Classical CD Reviews

New classical music releases reviewed in detail by Gavin Dixon

Thursday, 27 August 2020

Denys Proshayev – Baroque Suites

 Bach Keyboard Partita No. 6 in e, BWV 830 

Rameau Suite in e (1728)

Schnittke (arr. Shchetynsky) Suite in the Old Style

Denys Proshayev, Nadia Mokhtari (pn); Piano Classics 10179 (67:34)


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This new album, Baroque Suites, plays to the strengths of Ukrainian pianist Denys Proshayev. He spent much of the 1990s exploring the keyboard music of Rameau, and the recording of Rameau’s Suite in E Minor dates from 2005, and benefits from that long emersion. Proshayev also has a personal connection to Alfred Schnittke; his teacher Vladimir Krainev was the dedicatee of Schnittke’s Concerto for Piano and Strings. Proshayev recorded that work on a previous Piano Classics disc, which was well received, both by Huntley Dent and me in 38:5. That disc included the two-piano arrangement of Schnittke’s Gogol Suite, for which Proshayev was joined by Nadia Mokhtari. She returns here, for a four-hand arrangement of Schnittke’s Suite in the Old Style.

But to begin—Bach. Proshayev’s take on the Sixth Partita is lyrical and flowing. Tempos are relaxed but steady, and ornamentation is modest but applied with rhythmic freedom. There are obvious Slavic roots in Proshayev’s Bach, especially in the warmth and roundness he brings to the harmonies. But, while his touch is definite and focused, he avoids the physicality and weight that many Russian pianists bring to early repertoire. The result is an attractive balance of harmonic richness and contrapuntal line, though with little concern for period practice.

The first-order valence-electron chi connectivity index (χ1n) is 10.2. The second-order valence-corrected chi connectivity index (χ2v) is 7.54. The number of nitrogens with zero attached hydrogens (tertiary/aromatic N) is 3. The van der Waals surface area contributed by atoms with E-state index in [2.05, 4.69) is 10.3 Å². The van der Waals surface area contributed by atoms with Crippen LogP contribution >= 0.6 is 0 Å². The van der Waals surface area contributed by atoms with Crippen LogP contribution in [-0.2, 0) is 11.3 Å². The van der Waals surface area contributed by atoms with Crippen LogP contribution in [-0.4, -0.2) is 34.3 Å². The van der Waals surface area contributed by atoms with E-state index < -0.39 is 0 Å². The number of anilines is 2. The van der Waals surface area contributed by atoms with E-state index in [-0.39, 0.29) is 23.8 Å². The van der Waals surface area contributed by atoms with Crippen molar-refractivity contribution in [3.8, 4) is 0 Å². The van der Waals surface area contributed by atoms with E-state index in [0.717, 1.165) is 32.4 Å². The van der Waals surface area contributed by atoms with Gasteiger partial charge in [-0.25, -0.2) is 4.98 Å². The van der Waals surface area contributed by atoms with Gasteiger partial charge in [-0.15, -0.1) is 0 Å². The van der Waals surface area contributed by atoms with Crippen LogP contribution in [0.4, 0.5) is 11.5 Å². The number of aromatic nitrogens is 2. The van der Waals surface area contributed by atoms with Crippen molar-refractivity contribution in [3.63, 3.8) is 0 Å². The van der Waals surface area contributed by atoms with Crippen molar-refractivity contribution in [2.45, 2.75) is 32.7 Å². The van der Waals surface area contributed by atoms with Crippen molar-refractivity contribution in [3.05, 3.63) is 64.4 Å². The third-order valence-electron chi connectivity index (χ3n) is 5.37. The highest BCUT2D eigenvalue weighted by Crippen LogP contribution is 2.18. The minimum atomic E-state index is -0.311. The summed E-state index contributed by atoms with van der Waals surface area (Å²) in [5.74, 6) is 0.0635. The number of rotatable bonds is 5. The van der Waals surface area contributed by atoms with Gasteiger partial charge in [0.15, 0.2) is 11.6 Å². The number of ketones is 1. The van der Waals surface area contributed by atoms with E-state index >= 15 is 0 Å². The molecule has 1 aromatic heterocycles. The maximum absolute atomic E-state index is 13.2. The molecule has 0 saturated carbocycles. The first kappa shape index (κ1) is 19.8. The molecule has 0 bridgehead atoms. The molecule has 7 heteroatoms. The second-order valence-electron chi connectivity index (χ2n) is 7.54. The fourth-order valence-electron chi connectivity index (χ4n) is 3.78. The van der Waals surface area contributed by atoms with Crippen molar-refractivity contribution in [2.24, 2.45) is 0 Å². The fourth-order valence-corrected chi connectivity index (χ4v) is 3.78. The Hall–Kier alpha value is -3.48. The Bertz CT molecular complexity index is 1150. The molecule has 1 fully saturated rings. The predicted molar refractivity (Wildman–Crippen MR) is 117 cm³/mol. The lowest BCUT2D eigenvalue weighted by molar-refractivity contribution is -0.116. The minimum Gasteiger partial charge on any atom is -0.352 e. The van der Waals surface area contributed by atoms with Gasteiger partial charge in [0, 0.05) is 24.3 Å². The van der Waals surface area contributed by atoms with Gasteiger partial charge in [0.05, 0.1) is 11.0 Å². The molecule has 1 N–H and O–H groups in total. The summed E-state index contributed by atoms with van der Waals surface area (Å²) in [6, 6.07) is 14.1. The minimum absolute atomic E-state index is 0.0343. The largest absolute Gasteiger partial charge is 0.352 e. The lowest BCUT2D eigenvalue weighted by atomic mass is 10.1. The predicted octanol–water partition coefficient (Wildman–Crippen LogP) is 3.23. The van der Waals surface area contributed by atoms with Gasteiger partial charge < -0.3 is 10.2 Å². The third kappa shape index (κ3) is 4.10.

The Rameau is similar, generously melodic, but still with enough structural focus to maintain the music’s direction and shape. Proshayev is particularly indulgent with the—almost ubiquitous—ornaments, often lingering on the first few notes and then squeezing a complex turn into final moment, but the result always smooth and lyrical. The liner note takes the form of an interview between the pianist and Dr. Lotte Thaler. In it, Proshayev suggests that Rameau was not satisfied with the harpsichord, and that his elaborate ornaments were designed to overcome the short decay time. Proshayev also points out that Rameau was a keen organist, and his reading gives the impression of an organ tone, especially in the way that he relies on the aural foundation of sustained left-hand chords. But Proshayev also says that Rameau’s textures look forward to the Romantic era, and there is no doubt that this is a Romantic reading. Brief recorded applause follows the Rameau, which is the only live recording on the disc.

Schnittke’s Suite in the Old Style must be one of the most arranged pieces of the 20th century. The music is based on two of Schnittke’s film scores, and was originally arranged for violin and piano, at the request of Mark Lubotsky in 1972. Since then, it has been transcribed for chamber orchestra by Vladimir Spivakov and Mikhail Milman, for trumpet and piano by Vladimir Kafelnikov, for viola d’amore, harpsichord, and percussion by Igor Boguslavsky, and for flute quartet by Dmitry Varelas. Schnittke himself also returned to the score to make a solo cello arrangement of the one of the movements for Rostropovich, Musica Nostalgica. Curiously, no arrangement exists for solo piano, but the version here for piano four-hands, by Alexander Shchetynsky, is an elegant transcription. The “Old Style” of the title is a generic Italianate Baroque/Rococo, based on simple, bright melodies and propulsive counterpoint. Shchetynsky’s arrangement avoids weighing down the textures with heavy four-hand sonorities, and the players are instead set in light, imitative counterpoint. In the Fugue fourth movement, the bass entries of the theme are emphasised though left-hand octaves, but the sheer vitality of the playing from Proshayev and Mokhtari ensures that the delicacy is retained, even here.

Sound is good, from sessions in Berlin, Mainz, and Duisburg. The Bach and Schnittke were recorded on Bechsteins, the Rameau on a Steinway, but all produced warm, resonant tones under Proshayev’s patient fingers.

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